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Copy of sa June Bracelet

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The June Bracelet has a photovoltaic gem at its centre that measures a user's sun exposure and suggests protective measures like a hat, sunglasses, or sunblock with a certain SPF. Picture: Netatmo

Washington - The discussion surrounding smartwatches this year is all about aesthetics. Who can make a smartwatch that people actually want to wear? And as these and other wearable sensing devices proliferate, the tension between looks and performance is intensifying.

Nowhere is this more apparent than in the June bracelet, which was announced at the Consumer Electronic Show.

The device tracks a user’s sun exposure and syncs with an app on iDevices via Bluetooth to monitor UV intensity, recommend appropriate SPF, give skincare advice based on how much time a user spends in the sun, and even give warnings when a user has caught too many rays.

June exemplifies tradeoffs in form and function. The device was designed by Camille Toupet – a veteran of Louis Vuitton and Harry Winston –and it has a photovoltaic gem centrepiece which can be either worn as a bracelet or taken off the band and clipped on to clothing. It comes in platinum, gold, and gun metal. It’s an attractive piece that looks like statement jewellery instead of a piece of technology.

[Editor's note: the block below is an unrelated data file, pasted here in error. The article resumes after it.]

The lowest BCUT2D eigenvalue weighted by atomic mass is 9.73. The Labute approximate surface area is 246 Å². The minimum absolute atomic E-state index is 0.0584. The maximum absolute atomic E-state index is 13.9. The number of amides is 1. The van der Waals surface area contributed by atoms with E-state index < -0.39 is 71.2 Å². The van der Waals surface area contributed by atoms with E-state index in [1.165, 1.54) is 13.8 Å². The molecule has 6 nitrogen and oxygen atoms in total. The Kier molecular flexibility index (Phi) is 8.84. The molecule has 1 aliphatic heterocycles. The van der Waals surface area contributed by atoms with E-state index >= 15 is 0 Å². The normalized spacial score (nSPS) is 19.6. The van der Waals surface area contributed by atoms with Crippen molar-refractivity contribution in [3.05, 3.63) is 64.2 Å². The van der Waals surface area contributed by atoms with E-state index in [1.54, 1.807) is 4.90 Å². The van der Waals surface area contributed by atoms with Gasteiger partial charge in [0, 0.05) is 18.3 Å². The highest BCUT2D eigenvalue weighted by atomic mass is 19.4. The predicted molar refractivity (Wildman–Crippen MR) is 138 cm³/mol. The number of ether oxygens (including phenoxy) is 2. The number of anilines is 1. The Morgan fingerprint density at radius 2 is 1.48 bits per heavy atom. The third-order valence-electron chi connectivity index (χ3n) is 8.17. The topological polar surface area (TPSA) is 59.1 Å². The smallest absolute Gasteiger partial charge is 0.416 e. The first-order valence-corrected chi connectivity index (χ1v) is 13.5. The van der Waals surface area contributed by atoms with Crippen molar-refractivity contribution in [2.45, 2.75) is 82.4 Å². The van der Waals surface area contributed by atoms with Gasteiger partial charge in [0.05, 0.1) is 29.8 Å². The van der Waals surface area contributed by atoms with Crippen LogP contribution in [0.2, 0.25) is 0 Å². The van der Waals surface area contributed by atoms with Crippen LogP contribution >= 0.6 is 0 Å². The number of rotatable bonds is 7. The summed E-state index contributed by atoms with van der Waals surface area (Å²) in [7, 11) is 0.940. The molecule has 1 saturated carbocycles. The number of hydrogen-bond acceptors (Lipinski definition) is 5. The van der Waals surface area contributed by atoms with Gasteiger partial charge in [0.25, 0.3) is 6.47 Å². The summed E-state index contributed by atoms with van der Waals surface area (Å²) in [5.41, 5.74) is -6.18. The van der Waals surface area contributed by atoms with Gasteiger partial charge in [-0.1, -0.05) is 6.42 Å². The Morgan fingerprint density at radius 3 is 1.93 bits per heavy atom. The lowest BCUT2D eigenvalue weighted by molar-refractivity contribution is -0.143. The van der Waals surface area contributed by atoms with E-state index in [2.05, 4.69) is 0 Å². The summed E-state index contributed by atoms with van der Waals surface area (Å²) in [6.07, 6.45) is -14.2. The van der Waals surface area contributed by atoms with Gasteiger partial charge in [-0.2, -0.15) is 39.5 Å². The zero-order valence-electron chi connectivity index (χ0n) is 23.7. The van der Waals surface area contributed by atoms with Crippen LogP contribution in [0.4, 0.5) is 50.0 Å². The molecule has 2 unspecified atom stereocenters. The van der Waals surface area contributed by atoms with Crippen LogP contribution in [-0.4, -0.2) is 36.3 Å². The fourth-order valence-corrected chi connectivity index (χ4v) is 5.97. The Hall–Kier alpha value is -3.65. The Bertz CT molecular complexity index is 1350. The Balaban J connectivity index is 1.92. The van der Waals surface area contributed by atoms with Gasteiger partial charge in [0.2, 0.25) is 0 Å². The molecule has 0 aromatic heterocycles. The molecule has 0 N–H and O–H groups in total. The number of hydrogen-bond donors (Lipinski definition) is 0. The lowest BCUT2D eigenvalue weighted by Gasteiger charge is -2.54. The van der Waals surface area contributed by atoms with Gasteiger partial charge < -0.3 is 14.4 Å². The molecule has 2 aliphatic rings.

But it really only does one thing: it measures sun exposure. It’s a single-use device syncing to a single-use app.

Perhaps it foreshadows a world where we each customise our array of wearable sensors by picking and choosing among single-focus gadgets from day to day. Which sensors we want and how we want to look would both play a part in dictating how we dressed. Wearables certainly would be a lot more attractive if they weren’t crammed with maximal functionality.

But this is also wildly inefficient, and previous technologies haven’t evolved this way. Cameras, MP3s players, calculators, notebooks, calendars, phones, and everything else eventually collapsed into smartphones: one device.

No matter how attractive a sensor-turned-bracelet is, there’s a limit to how many wearables one person can actually, you know, wear. – Slate/The Washington Post News Service

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